(attackers): A recent analysis by engineering consulting firm Sweco showed that every terawatt-hour of new wind energy produced will reduce today’s high electricity prices by between one and a half and two cents per kilowatt-hour. This can have a huge impact on your electric bill.
The analysis conducted on behalf of Svensk Vindenergi applies to Sweden. The analysis also shows that the impact is greater in the northern parts of the country.
According to calculations by Swedish industry organization Svensk Vindenergi, savings for a homeowner in the Swedish SE 1 price range, for example in Kiruna, can now represent up to NOK 13,000 per year.
Analysis from Sweco with title “The Impact of Wind Energy Electricity Price 2022-2025” It came in November, an update of a previous analysis published in January 2022. The new analysis shows that the dampening effect on the price of new wind power has increased during the year.
In February, Russia went to war with Ukraine. This affected gas and coal prices, which rose significantly. This, in turn, has affected electricity prices. The higher those prices, the greater the damping effect of wind power, according to the analysis.
That’s what Sweco’s analysis says
- For the years 2022 to 2025, the average price dampening effect across Sweden will be between 1.5 and 2 euros per megawatt-hour (MWh). This corresponds to 1.5 to 2 øre per kilowatt-hour (kWh). This applies for every terawatt-hour of new production that is added.
- For the electricity price regions SE 1 and SE 2, the northernmost parts of Sweden, the price dampening effect for the period 2022-2024 will be around 4 øre per KWH. for 2025 somewhat less.
- The long-term effect of dampening electricity prices for wind power will be about 0.7 €/MWh, which is equivalent to 0.7 øre per KWH. This also applies to each new TWh of new production. (The previous analysis from January 2022 was calculated at 0.4-0.5 EUR / (MWh).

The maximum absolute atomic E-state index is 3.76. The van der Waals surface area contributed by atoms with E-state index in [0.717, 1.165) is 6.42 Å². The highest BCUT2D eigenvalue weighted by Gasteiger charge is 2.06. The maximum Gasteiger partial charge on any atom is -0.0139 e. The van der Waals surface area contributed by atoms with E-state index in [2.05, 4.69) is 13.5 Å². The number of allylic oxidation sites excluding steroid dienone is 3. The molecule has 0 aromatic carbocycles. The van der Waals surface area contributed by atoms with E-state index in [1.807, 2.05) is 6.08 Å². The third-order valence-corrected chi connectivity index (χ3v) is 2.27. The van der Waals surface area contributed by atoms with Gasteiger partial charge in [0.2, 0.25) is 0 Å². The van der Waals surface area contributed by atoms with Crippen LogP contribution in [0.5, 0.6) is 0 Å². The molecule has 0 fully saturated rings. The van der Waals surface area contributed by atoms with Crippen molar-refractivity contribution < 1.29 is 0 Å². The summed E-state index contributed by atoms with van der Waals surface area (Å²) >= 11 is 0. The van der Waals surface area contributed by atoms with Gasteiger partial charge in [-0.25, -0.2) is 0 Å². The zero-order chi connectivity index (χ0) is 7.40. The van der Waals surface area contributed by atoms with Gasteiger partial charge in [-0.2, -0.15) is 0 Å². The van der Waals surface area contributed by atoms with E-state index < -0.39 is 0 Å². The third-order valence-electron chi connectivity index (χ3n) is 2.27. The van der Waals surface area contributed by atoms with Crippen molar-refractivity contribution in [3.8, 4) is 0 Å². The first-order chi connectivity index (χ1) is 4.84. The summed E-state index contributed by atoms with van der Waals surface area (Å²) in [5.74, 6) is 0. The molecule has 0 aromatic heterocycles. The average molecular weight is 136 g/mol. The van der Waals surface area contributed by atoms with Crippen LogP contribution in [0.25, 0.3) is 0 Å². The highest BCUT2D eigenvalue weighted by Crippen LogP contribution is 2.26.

- The price dampening effect is greatest further north in Sweden due to transmission restrictions. The restrictions are described as temporary.
- Sweco does not consider the figures for the period 2022 to 2025 to be representative of the effect of price dampening in the long term.
In Sweden, 27 TWh of wind power was produced in 2021. From 2022 to 2025, this production will almost double, with 25 TWh of new wind power, up to 52 TWh. At Piteå, one wind farm has now surpassed Sweden’s largest nuclear power reactor in terms of installed capacity.
Svensk Vindenergi has calculated what new wind energy production will mean for Swedish businesses and households. The conclusion is that in the short term, 25 TWh will lower prices by 37.5 øre per kilowatt-hour.
For a detached house with an annual consumption of 20,000 kWh, this corresponds to NOK 7,500. The total annual reduced electricity costs for both the private and commercial sectors are estimated to be around NOK 52.5 billion. This is based on the fact that Sweden has a total annual electricity consumption of 140 TWh.
What Sweco believes will be a long-term impact is “only” 0.7 øre/KWH when prices for other raw materials such as gas and coal calm down at a lower level. When up to 35 TWh of new wind capacity is pumped in, this should in total reduce prices by 17.5 øre per kilowatt-hour.
It can cut 13,000 in Norrbotten
In an article published in the northern Swedish newspaper Norrländska Socialdemokraten (NSD) on December 20, Svensk vindkraft CEO Daniel Badmann relied on the impact of wind energy on Norrbotten, especially in the coming years.
Like northern Norway, northern Sweden is now behind an energy supply bottleneck. This means, Sweco calculates, that new wind power will drive prices even further down here – up to 4 øre per kilowatt-hour in the next few years.
Badman’s conclusion is clear: the new wind power to be built in Sweden until 2025 will lower the price of electricity in Norrbotten by at least 65 øre per kilowatt-hour. This corresponds to $5.7 billion in reduced electricity costs annually for homes, businesses and other electricity consumers in the region.
In the debate contribution, Daniel Badmann asserts that in northern Sweden electricity consumption will now increase considerably. He is therefore encouraging local politicians in Norrbotten to facilitate more wind energy development.
Forward asked Daniel Badman for an interview. To this he replied that he did not have the opportunity this week.
“Web specialist. Lifelong zombie maven. Coffee ninja. Hipster-friendly analyst.”